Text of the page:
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In the middle of our tour of Sderot with Jacob, he offered to take us up to the best observation point overlooking the Gaza Strip, to which we readily agreed. We drove over towards the Israeli side of the border, passing next to a kibbutz on our way.

Arriving at a gate, Jacob told us we had to get out of the car and walk up to the parking lot. It was a large gravel parking lot with several interesting features immediately around it. First of all, there was an iteration of the ubiquitous IDF watchtower on the edge of the lot, but with more fortifications around it than usual. It was part of a line of widely-spaced towers, giving us a clear idea of the Israeli side of the line, but not where the border line was exactly. There was a public IDF memorial to a Druze general who had fallen in battle. The middle of the parking lot was some sort of electronics/radio tower. Finally, on the edge of the parking lot was a civilian observation tower on the side of a small hill, with an artistic rendition of a map of the Gaza Strip in front of it.

We immediately walked towards the tower, and Jacob started giving some orientation and facts about the Strip. He pointed out the power station at Ashkelon, the location of Gaza City, the huge bare land in the middle of Gaza where the Israeli government bulldozed Jewish settlements and then forced the settlers to leave, and so forth. He pointed out something terrible to see – in the midst of 3-story buildings of the Strip as far as the eye could see, there were 7 or 8 huge, brand-new-looking skyscrapers. He explained to us that those are condominium-style apartments, built by Yasser Arafat with misused international aid money for use by his cronies. I don’t know if that is entirely true, but those buildings were too out of character to just accept them as they were.

We continued to listen to what he had to say, but three major facts really stood out to me. First of all, even from the distance of 1 kilometer, I could tell that major parts of the Strip were simply piles of rubble, left over from the recent Operation Cast Lead. As construction materials are illegal to bring into Gaza at present (see my previous blog post for the reasons given for this), people simply have not been able to rebuild much of anything. Second, Jacob expressed all sorts of excitement at going up to the lookout point as it was so obviously a clear and bright day. Once we got there, I was surprised that Gaza seemed so cloudy and foggy. It was explained to me that there is simply that much pollution coming off of Gaza, so as to make it look like it was cloudy only over that part of the land. That is deeply distressing, in and of itself.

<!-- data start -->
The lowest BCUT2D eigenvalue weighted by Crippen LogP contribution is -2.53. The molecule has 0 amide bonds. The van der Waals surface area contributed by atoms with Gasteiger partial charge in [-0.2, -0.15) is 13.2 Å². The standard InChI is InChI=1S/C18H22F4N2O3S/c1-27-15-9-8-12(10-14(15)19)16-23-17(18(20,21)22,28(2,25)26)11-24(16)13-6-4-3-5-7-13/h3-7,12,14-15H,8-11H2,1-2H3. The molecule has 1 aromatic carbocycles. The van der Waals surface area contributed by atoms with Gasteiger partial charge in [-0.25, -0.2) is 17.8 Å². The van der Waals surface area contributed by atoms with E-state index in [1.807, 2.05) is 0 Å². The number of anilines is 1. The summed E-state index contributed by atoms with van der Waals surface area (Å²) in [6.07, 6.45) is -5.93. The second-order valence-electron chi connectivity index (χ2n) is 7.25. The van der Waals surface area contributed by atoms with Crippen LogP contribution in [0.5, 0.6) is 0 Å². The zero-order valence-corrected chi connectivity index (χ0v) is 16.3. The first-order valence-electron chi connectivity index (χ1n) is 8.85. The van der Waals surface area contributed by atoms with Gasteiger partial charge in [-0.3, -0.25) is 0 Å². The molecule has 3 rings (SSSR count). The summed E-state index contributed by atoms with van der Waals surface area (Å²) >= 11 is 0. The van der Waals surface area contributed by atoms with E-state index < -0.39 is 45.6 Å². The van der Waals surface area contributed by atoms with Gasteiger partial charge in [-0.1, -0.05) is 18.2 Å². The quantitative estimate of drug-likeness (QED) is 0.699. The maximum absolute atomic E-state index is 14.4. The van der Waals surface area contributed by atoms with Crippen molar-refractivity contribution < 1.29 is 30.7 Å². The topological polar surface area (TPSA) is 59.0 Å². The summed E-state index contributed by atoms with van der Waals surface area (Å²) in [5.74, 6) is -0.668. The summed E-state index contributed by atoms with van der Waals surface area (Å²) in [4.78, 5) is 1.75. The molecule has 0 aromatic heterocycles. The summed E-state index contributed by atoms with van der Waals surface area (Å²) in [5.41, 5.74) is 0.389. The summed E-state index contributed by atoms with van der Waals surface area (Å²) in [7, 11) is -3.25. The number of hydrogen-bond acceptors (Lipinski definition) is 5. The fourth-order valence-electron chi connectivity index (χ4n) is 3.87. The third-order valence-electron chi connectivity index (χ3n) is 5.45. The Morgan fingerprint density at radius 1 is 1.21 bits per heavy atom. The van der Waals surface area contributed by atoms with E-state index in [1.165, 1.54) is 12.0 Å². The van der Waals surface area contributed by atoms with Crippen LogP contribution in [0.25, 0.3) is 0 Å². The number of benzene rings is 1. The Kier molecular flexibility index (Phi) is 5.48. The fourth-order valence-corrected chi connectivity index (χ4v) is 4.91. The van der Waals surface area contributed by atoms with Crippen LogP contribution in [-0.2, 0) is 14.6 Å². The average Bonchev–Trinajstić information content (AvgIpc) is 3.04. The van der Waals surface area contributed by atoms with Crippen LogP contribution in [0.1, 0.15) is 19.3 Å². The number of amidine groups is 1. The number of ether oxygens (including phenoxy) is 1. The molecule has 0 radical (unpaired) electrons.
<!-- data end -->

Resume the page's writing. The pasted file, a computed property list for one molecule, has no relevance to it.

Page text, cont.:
Finally, the sort of “**GASP** Gaza” sentiments that we kind of had before getting there were at least partially dispelled by our time spent at the observation point. It was refreshing to see that although people inside the Strip do fire rockets, and Hamas does indeed mistreat its own people very much so, and all of the other known (and unknown, un-mourned) tragedies that occur; it is also just a piece of land with people on it, many of whom just want to live in peace and let their kids get an education and be successful. Just the same as most other places in the world, so it is intensely saddening for me that the peaceful people therein are punished alongside and because of the actions of those evil people located there. As Jacob’s explanations confirmed further, and my own personal experiences have highlighted, there is an aspect to this conflict that is not often-discussed by anyone. While the Israelis are unfortunately attacked and hurt and damaged by some Palestinian people who resort to violence, the majority of the Palestinian people are victims to both some Israelis (settlers, and sometimes members of the IDF, unfortunately), as well as every single Palestinian political force/government which has yet been formed. They have either been rife with corruption (Fatah), or they have been completely undemocratic and fairly extremist in their actions (the PLO, Hamas). I hope and pray for the day when the Palestinian people have a representative political group which has the best interests of individual Palestinians in mind in place of personal political concerns, or any of the other number of issues that currently exist.

Here are the photographs I ended up taking of the area (they are as clear as I could focus them, considering the large amount of pollution emanating from the Strip):

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